UN–UQ partnership underpins new resolution on minerals sustainability

7 April 2022

A new United Nations resolution on Environmental aspects of minerals and metals management will build on work undertaken by the United Nations Environment Programme (UNEP) and The University of Queensland’s Sustainable Minerals Institute (SMI).

Over the past 18 months SMI researchers, in partnership with the UNEP, held global consultations with governments of UN Member States and other stakeholders to explore issues and challenges related to minerals resource governance.

The consultation outcomes were presented in the resulting report Mineral Resource Governance and the Global Goals: An agenda for international collaboration, referenced in the resolution agreed to by the world’s ministers for environment in March.

Leader of SMI’s Development Minerals Program Professor Daniel Franks said the United Nations Environment Assembly (UNEA) – the principal global decision-making body on the environment with universal membership – wanted to find knowledge gaps, best practice, and governance options relating to minerals.

“The consultations we undertook were rich, participatory conversations with government representatives of UN Member States, civil society organisations, interest groups, mining associations, small-scale miners and people involved in development minerals such as sand and gravel,” Professor Franks said.

“Because minerals are not specifically mentioned in the UN Sustainable Development Goals, it meant that many people had a lot to say – resulting in 23 meetings in five months – with nearly 1300 people from 123 countries – plus 111 written submissions.”

Woman walking and holding basket of coral stone on her head
Artisanal quarrying of coral stone building blocks, Kunduchi, Tanzania. Artisanal and small-scale mining provides an important livelihood for millions of people in the developing world. Photo credit: Daniel Franks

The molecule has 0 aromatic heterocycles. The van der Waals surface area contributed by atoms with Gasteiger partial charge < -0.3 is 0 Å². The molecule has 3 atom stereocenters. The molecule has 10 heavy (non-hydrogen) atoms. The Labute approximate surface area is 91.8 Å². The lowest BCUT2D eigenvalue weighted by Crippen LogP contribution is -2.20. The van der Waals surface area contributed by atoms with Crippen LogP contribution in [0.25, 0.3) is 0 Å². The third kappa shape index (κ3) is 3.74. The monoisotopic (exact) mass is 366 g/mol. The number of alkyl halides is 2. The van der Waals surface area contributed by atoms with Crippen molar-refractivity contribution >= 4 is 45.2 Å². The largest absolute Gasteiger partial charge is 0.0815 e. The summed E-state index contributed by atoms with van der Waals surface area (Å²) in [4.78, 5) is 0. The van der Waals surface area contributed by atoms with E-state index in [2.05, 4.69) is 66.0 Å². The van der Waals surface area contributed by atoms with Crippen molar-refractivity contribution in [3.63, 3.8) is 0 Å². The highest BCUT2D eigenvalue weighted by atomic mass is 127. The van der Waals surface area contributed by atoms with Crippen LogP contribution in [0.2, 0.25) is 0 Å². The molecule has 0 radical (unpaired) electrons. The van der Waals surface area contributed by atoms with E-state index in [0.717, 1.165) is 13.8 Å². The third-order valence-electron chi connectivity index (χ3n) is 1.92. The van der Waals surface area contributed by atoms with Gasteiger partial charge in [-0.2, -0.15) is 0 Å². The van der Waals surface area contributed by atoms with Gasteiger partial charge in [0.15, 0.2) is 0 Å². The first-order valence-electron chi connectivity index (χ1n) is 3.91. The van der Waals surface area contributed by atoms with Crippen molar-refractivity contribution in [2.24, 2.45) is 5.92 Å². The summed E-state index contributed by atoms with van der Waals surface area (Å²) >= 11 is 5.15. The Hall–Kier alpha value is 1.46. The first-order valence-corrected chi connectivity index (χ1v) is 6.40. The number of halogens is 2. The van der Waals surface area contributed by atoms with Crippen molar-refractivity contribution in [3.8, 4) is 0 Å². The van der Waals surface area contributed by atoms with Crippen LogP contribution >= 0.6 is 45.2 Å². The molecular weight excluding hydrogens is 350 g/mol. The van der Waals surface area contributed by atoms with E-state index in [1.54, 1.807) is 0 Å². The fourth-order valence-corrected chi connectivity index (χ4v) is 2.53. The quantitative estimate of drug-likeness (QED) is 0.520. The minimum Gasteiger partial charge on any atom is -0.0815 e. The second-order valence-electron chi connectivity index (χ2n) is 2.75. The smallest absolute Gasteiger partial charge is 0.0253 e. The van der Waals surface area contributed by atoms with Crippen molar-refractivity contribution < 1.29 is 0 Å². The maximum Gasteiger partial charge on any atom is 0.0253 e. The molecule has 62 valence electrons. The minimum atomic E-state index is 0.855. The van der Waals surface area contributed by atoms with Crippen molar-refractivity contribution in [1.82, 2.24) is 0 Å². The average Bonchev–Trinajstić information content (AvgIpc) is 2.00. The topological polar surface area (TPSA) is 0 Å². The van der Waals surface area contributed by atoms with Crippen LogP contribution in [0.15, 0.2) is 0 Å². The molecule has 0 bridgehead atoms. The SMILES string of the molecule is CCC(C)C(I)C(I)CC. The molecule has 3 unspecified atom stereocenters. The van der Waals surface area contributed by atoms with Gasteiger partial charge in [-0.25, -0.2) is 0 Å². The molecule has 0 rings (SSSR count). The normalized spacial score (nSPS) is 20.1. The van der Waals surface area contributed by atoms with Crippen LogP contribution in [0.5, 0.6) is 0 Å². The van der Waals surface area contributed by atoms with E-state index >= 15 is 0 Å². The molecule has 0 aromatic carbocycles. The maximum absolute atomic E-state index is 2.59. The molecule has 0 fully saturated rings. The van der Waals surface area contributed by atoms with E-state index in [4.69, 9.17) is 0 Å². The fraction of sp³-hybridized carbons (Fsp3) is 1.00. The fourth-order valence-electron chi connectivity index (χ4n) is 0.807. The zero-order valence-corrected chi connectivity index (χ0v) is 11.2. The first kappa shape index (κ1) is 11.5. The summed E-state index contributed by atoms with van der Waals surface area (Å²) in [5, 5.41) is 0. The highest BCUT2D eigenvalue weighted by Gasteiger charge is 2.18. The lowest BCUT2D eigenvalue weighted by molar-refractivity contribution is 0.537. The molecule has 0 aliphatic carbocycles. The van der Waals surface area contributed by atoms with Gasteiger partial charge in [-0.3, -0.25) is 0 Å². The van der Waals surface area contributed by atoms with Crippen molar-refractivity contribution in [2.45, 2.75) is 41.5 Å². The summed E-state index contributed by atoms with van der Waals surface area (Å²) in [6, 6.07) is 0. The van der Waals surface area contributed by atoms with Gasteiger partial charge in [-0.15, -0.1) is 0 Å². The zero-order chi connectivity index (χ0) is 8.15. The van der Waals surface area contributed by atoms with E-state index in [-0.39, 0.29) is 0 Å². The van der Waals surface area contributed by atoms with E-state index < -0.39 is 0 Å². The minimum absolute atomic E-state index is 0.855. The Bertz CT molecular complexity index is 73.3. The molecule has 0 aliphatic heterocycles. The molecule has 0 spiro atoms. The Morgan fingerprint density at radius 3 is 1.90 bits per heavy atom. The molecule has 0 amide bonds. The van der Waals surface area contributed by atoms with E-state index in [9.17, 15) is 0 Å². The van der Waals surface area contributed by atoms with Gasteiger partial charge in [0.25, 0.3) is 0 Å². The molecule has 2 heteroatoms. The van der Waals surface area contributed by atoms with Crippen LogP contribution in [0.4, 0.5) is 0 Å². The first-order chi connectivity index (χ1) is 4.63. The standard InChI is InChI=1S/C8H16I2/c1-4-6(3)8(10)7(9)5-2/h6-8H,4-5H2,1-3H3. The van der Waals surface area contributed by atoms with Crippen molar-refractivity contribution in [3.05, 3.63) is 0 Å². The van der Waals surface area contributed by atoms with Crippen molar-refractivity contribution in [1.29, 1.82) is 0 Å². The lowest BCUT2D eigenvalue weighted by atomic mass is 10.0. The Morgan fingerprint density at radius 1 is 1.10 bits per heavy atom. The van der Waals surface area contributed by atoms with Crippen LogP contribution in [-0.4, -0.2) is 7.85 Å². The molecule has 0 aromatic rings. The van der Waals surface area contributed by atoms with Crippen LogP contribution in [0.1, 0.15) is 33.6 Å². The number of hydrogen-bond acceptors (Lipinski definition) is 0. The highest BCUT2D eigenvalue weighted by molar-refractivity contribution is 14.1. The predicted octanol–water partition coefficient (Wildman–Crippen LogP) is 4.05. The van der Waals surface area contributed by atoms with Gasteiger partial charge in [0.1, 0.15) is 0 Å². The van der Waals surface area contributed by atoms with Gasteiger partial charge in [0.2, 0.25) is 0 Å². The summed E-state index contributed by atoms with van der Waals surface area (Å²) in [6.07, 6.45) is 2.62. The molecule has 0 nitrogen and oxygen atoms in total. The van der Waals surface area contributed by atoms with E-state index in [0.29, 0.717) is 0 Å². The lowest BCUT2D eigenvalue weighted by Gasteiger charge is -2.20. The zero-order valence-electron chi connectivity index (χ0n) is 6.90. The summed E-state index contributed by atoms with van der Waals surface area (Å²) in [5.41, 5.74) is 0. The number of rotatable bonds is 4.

Julia Keenan, research fellow with SMI’s Centre for Social Responsibility in Mining, said the team heard stories of how minerals affect people's lives in many parts of the world, and how international cooperation might deliver a better outcome.

“There aren’t many times a researcher gets the opportunity to take the measure of so many different people from so many places on an important and under-rated topic,” she said.

“The kind of ambitions set out in this new resolution would be meaningful for very large numbers of people in very large numbers of environments.”

Professor Franks emphasised the strengths SMI researchers were able to bring to the project.

“We have such diversity across the Institute and such a range in scale and reach; we’re a very impact-focused institute.

“This is just one of the institute’s diverse research contributions, and it’s linked to so many global issues around sustainability,” he said.

The project was supported by funding from the Swiss Federal Office for the Environment. The report defined the agenda for international cooperation on mineral resource governance under the mandate of UNEA resolution 4/19 (meeting held in Nairobi, Kenya).

Media: Gillian Ievers, g.ievers@uq.edu.au, 0438 121 757